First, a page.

“Sporn sold these for information, tests, and doctor’s orders to laboratories in exchange for kickbacks, including LabSolutions, LLC, Best Care Laboratory, LLC and Suretox Laboratory, LLC,” Sporn’s guilty plea says. “LabSolutions, Best Care and Surtox paid Sporn, through his companies, approximately $9,690,457 in kickbacks and bribes.”
Also, from January 2017 through April 2021, Sporn’s admission of facts says, “Sporn sold prescriptions, also known as doctor’s orders, authorizing Medicare beneficiaries to receive medically unnecessary orthotic braces, genetic tests, and topical creams.”
The doctors and Medicare beneficiaries were strangers. Prescriptions were written for the equipment and tests often without talking to the patients.
“Through his companies, in exchange for kickbacks and bribes, Sporn sold the doctor’s orders to patient recruiters who, as Sporn knew, sold them to DME (durable medical equipment) companies, pharmacies, and laboratories,” his guilty plea admits. “As Sporn knew, the DME companies, pharmacies, and laboratories used the doctor’s orders to submit claims to Medicare.”
Sporn’s guilty plea included a chart of some of the patient recruiters who paid kickbacks to Sporn for doctor’s orders and how much Sporn and prosecutors say they paid. The chart doesn’t include what years they allege the kickbacks were paid.
▪ R&L Senior Marketing, Inc., $786,483. There’s no record of R&L registering to do business in Florida.
▪ Upon Demand LLC, $323,500. State records say Upon Demand was registered with the state on May 31, 2019, with Charles Schwartz as manager and the address of a Coral Springs home. Schwartz was still listed as manager when the company was dissolved Sept. 24, 2021.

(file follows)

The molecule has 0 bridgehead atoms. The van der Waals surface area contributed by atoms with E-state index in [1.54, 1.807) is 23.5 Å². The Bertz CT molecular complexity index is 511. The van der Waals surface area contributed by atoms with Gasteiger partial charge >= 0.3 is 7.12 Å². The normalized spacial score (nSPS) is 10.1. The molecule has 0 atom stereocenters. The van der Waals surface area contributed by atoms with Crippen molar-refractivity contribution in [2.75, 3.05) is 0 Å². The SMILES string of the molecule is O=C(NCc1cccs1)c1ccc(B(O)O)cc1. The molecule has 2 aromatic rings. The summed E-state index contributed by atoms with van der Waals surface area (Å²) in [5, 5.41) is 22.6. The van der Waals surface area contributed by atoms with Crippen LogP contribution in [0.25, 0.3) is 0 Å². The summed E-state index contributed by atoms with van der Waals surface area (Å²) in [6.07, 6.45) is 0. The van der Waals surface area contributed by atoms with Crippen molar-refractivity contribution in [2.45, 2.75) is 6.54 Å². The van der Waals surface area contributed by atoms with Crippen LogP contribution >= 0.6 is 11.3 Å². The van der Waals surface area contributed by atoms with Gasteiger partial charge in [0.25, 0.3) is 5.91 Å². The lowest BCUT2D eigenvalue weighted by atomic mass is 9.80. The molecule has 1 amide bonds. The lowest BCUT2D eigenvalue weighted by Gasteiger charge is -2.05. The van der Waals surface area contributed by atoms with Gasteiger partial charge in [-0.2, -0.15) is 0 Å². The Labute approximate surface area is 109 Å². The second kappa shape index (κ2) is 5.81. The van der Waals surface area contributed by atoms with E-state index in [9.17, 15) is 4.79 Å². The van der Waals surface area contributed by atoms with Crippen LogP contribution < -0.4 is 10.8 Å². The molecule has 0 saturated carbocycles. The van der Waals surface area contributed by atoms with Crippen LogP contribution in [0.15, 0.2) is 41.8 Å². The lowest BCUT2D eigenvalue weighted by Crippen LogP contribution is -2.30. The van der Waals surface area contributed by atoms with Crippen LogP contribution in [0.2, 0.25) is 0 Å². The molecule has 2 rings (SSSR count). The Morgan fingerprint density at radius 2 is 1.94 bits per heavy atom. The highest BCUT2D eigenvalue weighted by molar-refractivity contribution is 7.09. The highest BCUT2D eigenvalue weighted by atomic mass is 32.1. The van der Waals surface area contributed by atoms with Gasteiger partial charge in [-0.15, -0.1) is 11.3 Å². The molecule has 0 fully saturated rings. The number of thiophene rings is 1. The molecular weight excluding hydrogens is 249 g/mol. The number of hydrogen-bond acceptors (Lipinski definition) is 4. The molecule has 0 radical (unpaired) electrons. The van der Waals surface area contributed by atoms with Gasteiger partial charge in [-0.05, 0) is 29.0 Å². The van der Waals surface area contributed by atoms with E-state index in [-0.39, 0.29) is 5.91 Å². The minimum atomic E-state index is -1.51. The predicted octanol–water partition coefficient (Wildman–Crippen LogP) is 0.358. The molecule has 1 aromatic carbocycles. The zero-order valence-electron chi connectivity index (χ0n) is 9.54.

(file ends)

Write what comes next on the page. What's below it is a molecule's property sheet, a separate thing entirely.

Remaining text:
▪ Charles Phillip Schwartz, $44,300.
▪ The Leads Network LLC, $239,930. State records say Leads, which is also named in the healthcare fraud conviction of Jonathan Rouffe, existed from Nov. 20, 2018, to Sept. 27, 2019. The Tampa company was run by Muhammad Sheraz, Leon Beauford and Muhammad Mughal.
▪ Safari Capital Corporation, $171,975 and when doing business as GHP Management, $36,950. Though not found in state records, the federal charging papers that resulted in Alexi Bethel’s conviction on healthcare fraud say Safari did business as GHP Management and operated out of Boca Raton.
▪ R&S Pharmacy, $86,357. R&S, run by Carlos Belone out of Coconut Creek and Coral Springs after its 2018 reinstatement, changed its name to Canes Medical Services before July 2020 dissolution.
▪ Alite Medical Solutions LLC, $49,170. State records say Alite existed from March 2017 through September 2019 and was run by Manhasset, New York’s Brett Hirsch and Boca Raton’s Keith Youngswick.
▪ Dboss Enterprises paid $38,400. This Weston company existed from July 2015 through September 2021, state records say, and was registered and run by Pablo Camus.
▪ Status Management LLC, $30,130. Status Management isn’t listed as registered to do business in Florida.
▪ RKT Partners LLC, $21,000. State records say RKT, a Tampa company, existed from March 2017 through September 2020. It’s listed managers, from registration to dissolution, were Parrish’s Ryan Mailly, Valrico’s Keith Strotz; and Wesley Chapel’s Terry Bleistein.
▪ SKF Enterprises LLC, $20,000. State records say SKF existed from January 2015 through September 2020 and was run by New Port Richey’s Samuel Friedman and Krystal Friedman.